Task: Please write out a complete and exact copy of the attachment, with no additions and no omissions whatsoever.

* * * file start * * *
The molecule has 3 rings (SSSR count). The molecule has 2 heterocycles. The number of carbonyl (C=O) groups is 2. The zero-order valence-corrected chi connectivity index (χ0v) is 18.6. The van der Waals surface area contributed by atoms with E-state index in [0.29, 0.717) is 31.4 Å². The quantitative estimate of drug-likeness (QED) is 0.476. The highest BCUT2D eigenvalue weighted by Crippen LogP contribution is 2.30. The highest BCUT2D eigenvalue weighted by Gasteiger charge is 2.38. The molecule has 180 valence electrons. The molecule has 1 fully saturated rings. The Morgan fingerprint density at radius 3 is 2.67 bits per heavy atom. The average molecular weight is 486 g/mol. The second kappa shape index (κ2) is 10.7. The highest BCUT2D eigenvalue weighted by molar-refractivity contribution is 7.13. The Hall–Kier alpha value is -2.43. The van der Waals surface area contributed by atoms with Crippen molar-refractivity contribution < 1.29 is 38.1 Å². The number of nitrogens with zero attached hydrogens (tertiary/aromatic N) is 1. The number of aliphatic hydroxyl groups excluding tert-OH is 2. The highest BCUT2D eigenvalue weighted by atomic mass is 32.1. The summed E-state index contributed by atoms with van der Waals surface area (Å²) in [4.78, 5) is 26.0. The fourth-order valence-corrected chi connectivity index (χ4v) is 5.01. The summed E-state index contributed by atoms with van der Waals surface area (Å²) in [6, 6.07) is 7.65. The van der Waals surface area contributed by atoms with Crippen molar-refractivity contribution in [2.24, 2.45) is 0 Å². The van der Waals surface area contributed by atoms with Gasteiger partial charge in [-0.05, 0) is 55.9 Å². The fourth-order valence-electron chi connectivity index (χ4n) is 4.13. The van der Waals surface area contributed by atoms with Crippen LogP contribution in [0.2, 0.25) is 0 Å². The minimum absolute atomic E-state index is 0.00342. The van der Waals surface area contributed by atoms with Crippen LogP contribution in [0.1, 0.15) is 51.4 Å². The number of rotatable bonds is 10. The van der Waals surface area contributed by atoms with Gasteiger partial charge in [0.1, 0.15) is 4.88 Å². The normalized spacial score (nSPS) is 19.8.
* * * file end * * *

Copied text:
The molecule has 3 rings (SSSR count). The molecule has 2 heterocycles. The number of carbonyl (C=O) groups is 2. The zero-order valence-corrected chi connectivity index (χ0v) is 18.6. The van der Waals surface area contributed by atoms with E-state index in [0.29, 0.717) is 31.4 Å². The quantitative estimate of drug-likeness (QED) is 0.476. The highest BCUT2D eigenvalue weighted by Crippen LogP contribution is 2.30. The highest BCUT2D eigenvalue weighted by Gasteiger charge is 2.38. The molecule has 180 valence electrons. The molecule has 1 fully saturated rings. The Morgan fingerprint density at radius 3 is 2.67 bits per heavy atom. The average molecular weight is 486 g/mol. The second kappa shape index (κ2) is 10.7. The highest BCUT2D eigenvalue weighted by molar-refractivity contribution is 7.13. The Hall–Kier alpha value is -2.43. The van der Waals surface area contributed by atoms with Crippen molar-refractivity contribution < 1.29 is 38.1 Å². The number of nitrogens with zero attached hydrogens (tertiary/aromatic N) is 1. The number of aliphatic hydroxyl groups excluding tert-OH is 2. The highest BCUT2D eigenvalue weighted by atomic mass is 32.1. The summed E-state index contributed by atoms with van der Waals surface area (Å²) in [4.78, 5) is 26.0. The fourth-order valence-corrected chi connectivity index (χ4v) is 5.01. The summed E-state index contributed by atoms with van der Waals surface area (Å²) in [6, 6.07) is 7.65. The van der Waals surface area contributed by atoms with Crippen molar-refractivity contribution in [2.24, 2.45) is 0 Å². The van der Waals surface area contributed by atoms with Gasteiger partial charge in [-0.05, 0) is 55.9 Å². The fourth-order valence-electron chi connectivity index (χ4n) is 4.13. The van der Waals surface area contributed by atoms with Crippen LogP contribution in [0.2, 0.25) is 0 Å². The minimum absolute atomic E-state index is 0.00342. The van der Waals surface area contributed by atoms with Crippen LogP contribution in [0.1, 0.15) is 51.4 Å². The number of rotatable bonds is 10. The van der Waals surface area contributed by atoms with Gasteiger partial charge in [0.1, 0.15) is 4.88 Å². The normalized spacial score (nSPS) is 19.8.